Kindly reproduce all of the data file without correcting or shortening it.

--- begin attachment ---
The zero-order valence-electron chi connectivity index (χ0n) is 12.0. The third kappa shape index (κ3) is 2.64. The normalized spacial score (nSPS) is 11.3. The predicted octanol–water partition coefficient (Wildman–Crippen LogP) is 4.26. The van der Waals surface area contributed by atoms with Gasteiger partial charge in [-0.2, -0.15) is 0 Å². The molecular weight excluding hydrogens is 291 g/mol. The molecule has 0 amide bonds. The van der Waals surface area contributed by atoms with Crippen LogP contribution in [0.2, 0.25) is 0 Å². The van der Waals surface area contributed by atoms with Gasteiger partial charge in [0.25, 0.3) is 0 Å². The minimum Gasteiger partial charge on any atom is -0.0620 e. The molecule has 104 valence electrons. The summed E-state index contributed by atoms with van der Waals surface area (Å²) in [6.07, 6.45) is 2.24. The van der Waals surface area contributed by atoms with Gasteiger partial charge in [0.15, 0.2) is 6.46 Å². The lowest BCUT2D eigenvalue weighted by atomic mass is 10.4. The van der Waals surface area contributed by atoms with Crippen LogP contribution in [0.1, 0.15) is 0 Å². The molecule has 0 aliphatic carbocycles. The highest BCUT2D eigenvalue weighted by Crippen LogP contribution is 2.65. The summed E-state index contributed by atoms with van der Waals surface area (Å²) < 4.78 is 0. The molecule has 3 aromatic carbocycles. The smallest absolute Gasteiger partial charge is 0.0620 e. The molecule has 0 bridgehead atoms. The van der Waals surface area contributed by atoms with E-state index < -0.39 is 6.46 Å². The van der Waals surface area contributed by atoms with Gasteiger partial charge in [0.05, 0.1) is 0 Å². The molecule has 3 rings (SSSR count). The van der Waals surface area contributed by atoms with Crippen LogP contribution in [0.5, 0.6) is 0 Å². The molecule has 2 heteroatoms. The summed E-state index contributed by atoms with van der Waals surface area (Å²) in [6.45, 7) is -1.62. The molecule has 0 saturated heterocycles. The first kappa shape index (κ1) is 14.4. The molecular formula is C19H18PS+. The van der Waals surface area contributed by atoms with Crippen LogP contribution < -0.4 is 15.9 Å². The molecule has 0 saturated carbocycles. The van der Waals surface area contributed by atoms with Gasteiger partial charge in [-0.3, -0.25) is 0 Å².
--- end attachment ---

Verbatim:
The zero-order valence-electron chi connectivity index (χ0n) is 12.0. The third kappa shape index (κ3) is 2.64. The normalized spacial score (nSPS) is 11.3. The predicted octanol–water partition coefficient (Wildman–Crippen LogP) is 4.26. The van der Waals surface area contributed by atoms with Gasteiger partial charge in [-0.2, -0.15) is 0 Å². The molecular weight excluding hydrogens is 291 g/mol. The molecule has 0 amide bonds. The van der Waals surface area contributed by atoms with Crippen LogP contribution in [0.2, 0.25) is 0 Å². The van der Waals surface area contributed by atoms with Gasteiger partial charge in [0.25, 0.3) is 0 Å². The minimum Gasteiger partial charge on any atom is -0.0620 e. The molecule has 104 valence electrons. The summed E-state index contributed by atoms with van der Waals surface area (Å²) in [6.07, 6.45) is 2.24. The van der Waals surface area contributed by atoms with Gasteiger partial charge in [0.15, 0.2) is 6.46 Å². The lowest BCUT2D eigenvalue weighted by atomic mass is 10.4. The van der Waals surface area contributed by atoms with Crippen LogP contribution in [0.1, 0.15) is 0 Å². The molecule has 0 aliphatic carbocycles. The highest BCUT2D eigenvalue weighted by Crippen LogP contribution is 2.65. The summed E-state index contributed by atoms with van der Waals surface area (Å²) < 4.78 is 0. The molecule has 3 aromatic carbocycles. The smallest absolute Gasteiger partial charge is 0.0620 e. The molecule has 0 bridgehead atoms. The van der Waals surface area contributed by atoms with E-state index < -0.39 is 6.46 Å². The van der Waals surface area contributed by atoms with Gasteiger partial charge in [0.05, 0.1) is 0 Å². The molecule has 3 rings (SSSR count). The van der Waals surface area contributed by atoms with Crippen LogP contribution in [0.5, 0.6) is 0 Å². The molecule has 2 heteroatoms. The summed E-state index contributed by atoms with van der Waals surface area (Å²) in [6.45, 7) is -1.62. The molecule has 0 saturated heterocycles. The first kappa shape index (κ1) is 14.4. The molecular formula is C19H18PS+. The van der Waals surface area contributed by atoms with Crippen LogP contribution < -0.4 is 15.9 Å². The molecule has 0 saturated carbocycles. The van der Waals surface area contributed by atoms with Gasteiger partial charge in [-0.3, -0.25) is 0 Å².